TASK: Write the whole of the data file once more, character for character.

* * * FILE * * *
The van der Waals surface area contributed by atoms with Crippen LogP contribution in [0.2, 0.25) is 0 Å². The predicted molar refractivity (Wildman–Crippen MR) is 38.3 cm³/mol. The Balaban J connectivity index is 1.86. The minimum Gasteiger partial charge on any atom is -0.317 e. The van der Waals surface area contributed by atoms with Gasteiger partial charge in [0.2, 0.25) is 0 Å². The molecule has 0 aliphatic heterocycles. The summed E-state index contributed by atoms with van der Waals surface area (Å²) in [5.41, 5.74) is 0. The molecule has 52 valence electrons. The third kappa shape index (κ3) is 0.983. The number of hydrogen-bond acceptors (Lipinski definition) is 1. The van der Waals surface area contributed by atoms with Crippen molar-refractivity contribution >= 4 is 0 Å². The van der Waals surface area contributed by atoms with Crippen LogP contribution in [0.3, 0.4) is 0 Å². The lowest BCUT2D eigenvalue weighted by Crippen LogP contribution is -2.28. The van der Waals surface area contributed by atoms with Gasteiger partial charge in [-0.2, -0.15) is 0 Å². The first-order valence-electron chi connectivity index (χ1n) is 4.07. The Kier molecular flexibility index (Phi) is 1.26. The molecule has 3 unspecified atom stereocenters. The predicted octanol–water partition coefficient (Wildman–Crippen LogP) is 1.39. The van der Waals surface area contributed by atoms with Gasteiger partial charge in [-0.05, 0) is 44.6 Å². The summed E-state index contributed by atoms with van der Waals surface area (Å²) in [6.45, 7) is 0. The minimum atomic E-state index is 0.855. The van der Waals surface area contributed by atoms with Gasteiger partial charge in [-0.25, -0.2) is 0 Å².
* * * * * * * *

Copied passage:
The van der Waals surface area contributed by atoms with Crippen LogP contribution in [0.2, 0.25) is 0 Å². The predicted molar refractivity (Wildman–Crippen MR) is 38.3 cm³/mol. The Balaban J connectivity index is 1.86. The minimum Gasteiger partial charge on any atom is -0.317 e. The van der Waals surface area contributed by atoms with Gasteiger partial charge in [0.2, 0.25) is 0 Å². The molecule has 0 aliphatic heterocycles. The summed E-state index contributed by atoms with van der Waals surface area (Å²) in [5.41, 5.74) is 0. The molecule has 52 valence electrons. The third kappa shape index (κ3) is 0.983. The number of hydrogen-bond acceptors (Lipinski definition) is 1. The van der Waals surface area contributed by atoms with Crippen molar-refractivity contribution >= 4 is 0 Å². The van der Waals surface area contributed by atoms with Crippen LogP contribution in [0.3, 0.4) is 0 Å². The lowest BCUT2D eigenvalue weighted by Crippen LogP contribution is -2.28. The van der Waals surface area contributed by atoms with Gasteiger partial charge in [-0.2, -0.15) is 0 Å². The first-order valence-electron chi connectivity index (χ1n) is 4.07. The Kier molecular flexibility index (Phi) is 1.26. The molecule has 3 unspecified atom stereocenters. The predicted octanol–water partition coefficient (Wildman–Crippen LogP) is 1.39. The van der Waals surface area contributed by atoms with Gasteiger partial charge in [-0.05, 0) is 44.6 Å². The summed E-state index contributed by atoms with van der Waals surface area (Å²) in [6.45, 7) is 0. The minimum atomic E-state index is 0.855. The van der Waals surface area contributed by atoms with Gasteiger partial charge in [-0.25, -0.2) is 0 Å².